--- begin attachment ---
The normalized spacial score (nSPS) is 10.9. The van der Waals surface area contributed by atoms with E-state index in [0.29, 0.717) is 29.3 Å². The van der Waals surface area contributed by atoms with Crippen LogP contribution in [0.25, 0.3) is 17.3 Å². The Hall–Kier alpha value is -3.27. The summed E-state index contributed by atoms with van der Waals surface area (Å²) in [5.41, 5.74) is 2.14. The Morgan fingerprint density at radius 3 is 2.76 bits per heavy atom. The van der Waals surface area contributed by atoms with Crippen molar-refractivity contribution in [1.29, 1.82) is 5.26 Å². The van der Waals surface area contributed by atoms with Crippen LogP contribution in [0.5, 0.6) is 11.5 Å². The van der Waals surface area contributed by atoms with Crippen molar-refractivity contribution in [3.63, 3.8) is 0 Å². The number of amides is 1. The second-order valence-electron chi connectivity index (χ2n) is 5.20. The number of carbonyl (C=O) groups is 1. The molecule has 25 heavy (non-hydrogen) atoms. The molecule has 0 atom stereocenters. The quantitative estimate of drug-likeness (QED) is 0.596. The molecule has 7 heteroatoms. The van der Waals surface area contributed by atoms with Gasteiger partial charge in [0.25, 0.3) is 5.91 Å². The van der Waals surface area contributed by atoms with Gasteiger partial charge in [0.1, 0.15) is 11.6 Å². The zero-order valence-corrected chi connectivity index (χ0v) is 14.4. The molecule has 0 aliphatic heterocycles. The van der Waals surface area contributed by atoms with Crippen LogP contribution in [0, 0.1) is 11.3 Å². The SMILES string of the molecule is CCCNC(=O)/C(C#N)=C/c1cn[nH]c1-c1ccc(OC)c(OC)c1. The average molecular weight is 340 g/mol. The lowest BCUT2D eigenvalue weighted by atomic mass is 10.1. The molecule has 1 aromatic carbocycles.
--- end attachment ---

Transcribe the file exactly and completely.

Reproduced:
The normalized spacial score (nSPS) is 10.9. The van der Waals surface area contributed by atoms with E-state index in [0.29, 0.717) is 29.3 Å². The van der Waals surface area contributed by atoms with Crippen LogP contribution in [0.25, 0.3) is 17.3 Å². The Hall–Kier alpha value is -3.27. The summed E-state index contributed by atoms with van der Waals surface area (Å²) in [5.41, 5.74) is 2.14. The Morgan fingerprint density at radius 3 is 2.76 bits per heavy atom. The van der Waals surface area contributed by atoms with Crippen molar-refractivity contribution in [1.29, 1.82) is 5.26 Å². The van der Waals surface area contributed by atoms with Crippen LogP contribution in [0.5, 0.6) is 11.5 Å². The van der Waals surface area contributed by atoms with Crippen molar-refractivity contribution in [3.63, 3.8) is 0 Å². The number of amides is 1. The second-order valence-electron chi connectivity index (χ2n) is 5.20. The number of carbonyl (C=O) groups is 1. The molecule has 25 heavy (non-hydrogen) atoms. The molecule has 0 atom stereocenters. The quantitative estimate of drug-likeness (QED) is 0.596. The molecule has 7 heteroatoms. The van der Waals surface area contributed by atoms with Gasteiger partial charge in [0.25, 0.3) is 5.91 Å². The van der Waals surface area contributed by atoms with Gasteiger partial charge in [0.1, 0.15) is 11.6 Å². The zero-order valence-corrected chi connectivity index (χ0v) is 14.4. The molecule has 0 aliphatic heterocycles. The van der Waals surface area contributed by atoms with Crippen LogP contribution in [0, 0.1) is 11.3 Å². The SMILES string of the molecule is CCCNC(=O)/C(C#N)=C/c1cn[nH]c1-c1ccc(OC)c(OC)c1. The average molecular weight is 340 g/mol. The lowest BCUT2D eigenvalue weighted by atomic mass is 10.1. The molecule has 1 aromatic carbocycles.